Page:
How to Keep a Clean, No-Waste Kitchen

A kitchen sink and counter top with a scattering of cleaning materials like a sponge and spray bottle
A clean kitchen is much easier to enjoy than a dirty one | Photo by Elizabeth Layman

We’ve already come to the agreement that kitchens can be intimidating places at times. Aside from the safety precautions that you can find on our “Tips and Handouts” page, there are a few other ways to make your kitchen a more inviting place. The first way is by ensuring that it is clean. Here are some tips about how to do that:

  • Clean out your refrigerator often. Wiping down the inside of it with soap and water will not only keep it looking nice but will also keep bacteria and mold from growing.
  • Sweep up floors and counter tops often. Bits of food often find the smallest of places to hide, and rodents and flies then seek out those crumbs.
  • If you use a compost bin, keep it clean and as empty as possible. This will regulate bacteria and mold growth; flies will stay at a minimum, and there will not be a bad odor surrounding the bin.
  • Do not let water sit on any cutting board for an extended period of time. Wash and dry the cutting board immediately after use. Both wooden and plastic cutting boards are susceptible to mold, so if you see blackness on your cutting board, you probably have mold on your hands. You can remove it by dousing it with bleach and scrubbing at it with a coarse Brillo-pad, but it is hard work.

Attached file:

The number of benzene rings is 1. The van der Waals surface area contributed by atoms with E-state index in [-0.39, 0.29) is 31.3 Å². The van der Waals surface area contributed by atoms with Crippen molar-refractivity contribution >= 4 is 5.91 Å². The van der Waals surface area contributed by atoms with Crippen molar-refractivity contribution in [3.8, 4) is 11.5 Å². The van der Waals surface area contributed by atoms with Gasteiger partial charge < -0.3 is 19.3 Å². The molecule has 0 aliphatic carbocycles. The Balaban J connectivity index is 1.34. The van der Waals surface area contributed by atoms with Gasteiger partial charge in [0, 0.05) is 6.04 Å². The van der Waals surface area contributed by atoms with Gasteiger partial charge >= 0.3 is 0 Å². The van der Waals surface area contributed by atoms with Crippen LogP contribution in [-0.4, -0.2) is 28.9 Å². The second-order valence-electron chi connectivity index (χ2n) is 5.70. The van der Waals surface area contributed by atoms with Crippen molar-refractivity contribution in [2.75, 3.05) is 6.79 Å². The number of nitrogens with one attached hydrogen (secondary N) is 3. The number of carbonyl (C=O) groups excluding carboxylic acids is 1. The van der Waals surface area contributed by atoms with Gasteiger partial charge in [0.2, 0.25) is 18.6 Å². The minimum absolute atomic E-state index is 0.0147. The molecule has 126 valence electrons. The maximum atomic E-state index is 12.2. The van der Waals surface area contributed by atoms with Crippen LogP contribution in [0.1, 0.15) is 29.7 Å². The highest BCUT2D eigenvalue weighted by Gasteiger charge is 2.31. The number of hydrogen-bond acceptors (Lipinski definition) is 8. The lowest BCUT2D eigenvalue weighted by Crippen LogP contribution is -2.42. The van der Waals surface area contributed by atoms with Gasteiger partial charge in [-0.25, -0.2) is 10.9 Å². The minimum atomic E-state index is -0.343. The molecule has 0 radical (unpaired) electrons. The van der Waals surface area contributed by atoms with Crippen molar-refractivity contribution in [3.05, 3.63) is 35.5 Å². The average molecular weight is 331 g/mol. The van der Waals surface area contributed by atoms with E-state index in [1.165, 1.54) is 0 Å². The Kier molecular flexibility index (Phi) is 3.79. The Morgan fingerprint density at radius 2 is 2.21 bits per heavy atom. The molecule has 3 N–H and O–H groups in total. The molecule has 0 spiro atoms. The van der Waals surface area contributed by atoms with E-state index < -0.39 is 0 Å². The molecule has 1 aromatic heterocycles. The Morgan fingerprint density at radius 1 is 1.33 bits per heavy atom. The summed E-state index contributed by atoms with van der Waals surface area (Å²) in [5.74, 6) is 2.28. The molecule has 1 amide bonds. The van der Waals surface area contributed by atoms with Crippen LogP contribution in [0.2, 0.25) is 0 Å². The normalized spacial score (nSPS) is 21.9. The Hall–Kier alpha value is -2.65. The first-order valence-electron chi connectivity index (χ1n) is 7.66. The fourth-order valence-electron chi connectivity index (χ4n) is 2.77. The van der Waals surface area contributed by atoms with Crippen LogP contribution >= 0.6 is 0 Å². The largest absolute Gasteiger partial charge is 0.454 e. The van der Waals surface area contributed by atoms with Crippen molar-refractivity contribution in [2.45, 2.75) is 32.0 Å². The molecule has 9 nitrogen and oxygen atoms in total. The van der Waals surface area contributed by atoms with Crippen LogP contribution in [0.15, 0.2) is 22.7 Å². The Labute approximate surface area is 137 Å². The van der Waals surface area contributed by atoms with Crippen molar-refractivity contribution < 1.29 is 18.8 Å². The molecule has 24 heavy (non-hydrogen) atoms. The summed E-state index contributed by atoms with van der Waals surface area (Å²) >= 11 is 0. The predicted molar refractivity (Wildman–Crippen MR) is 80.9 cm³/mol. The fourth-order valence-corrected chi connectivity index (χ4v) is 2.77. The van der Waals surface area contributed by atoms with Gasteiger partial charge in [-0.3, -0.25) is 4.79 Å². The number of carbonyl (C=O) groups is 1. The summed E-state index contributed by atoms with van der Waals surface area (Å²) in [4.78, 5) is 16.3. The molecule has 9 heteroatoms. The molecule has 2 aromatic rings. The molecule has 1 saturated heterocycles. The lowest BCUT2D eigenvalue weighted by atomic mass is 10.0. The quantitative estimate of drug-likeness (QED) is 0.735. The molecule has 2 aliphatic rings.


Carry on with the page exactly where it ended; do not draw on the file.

Someone chops several celery stalks on a cutting board
Take good care of your cutting boards | Photo by Marsha Saxton

The second way to make your kitchen a more inviting place is by reducing food waste. Always use as much of your food, be it fruit, vegetable, or protein, as possible (and make sure you’re doing it in a clean way). When cooking, your motto should be “Never waste anything” because you can use and reuse everything! Here are a few tips on how best to go about this task:

  • Ask the Internet questions on how to properly cut up items to get the maximum benefit from them and create less waste.
  • For example, if you were to remove the bones from a meat you planned to cook, the bones could be frozen and used later for broth or for flavor in soup.
  • Another example is how to use every piece of a tomato. The end where the vine connects to the fruit can be used for sauces. The green part will cook and add flavor. The green part can also be broken down in your food processor or food mill after being cooked in the oven for a while.
  • There are many other websites, such as Spoon University, that offer tips on creative, no-waste cooking. Don’t be afraid to use Google!
  • Compost what you don’t use for your garden, a friend’s garden, or through your local city compost bins. If you’re curious about composting, here is an article about composting at home. Remember: just because you can’t or didn’t use something doesn’t mean that someone else couldn’t!

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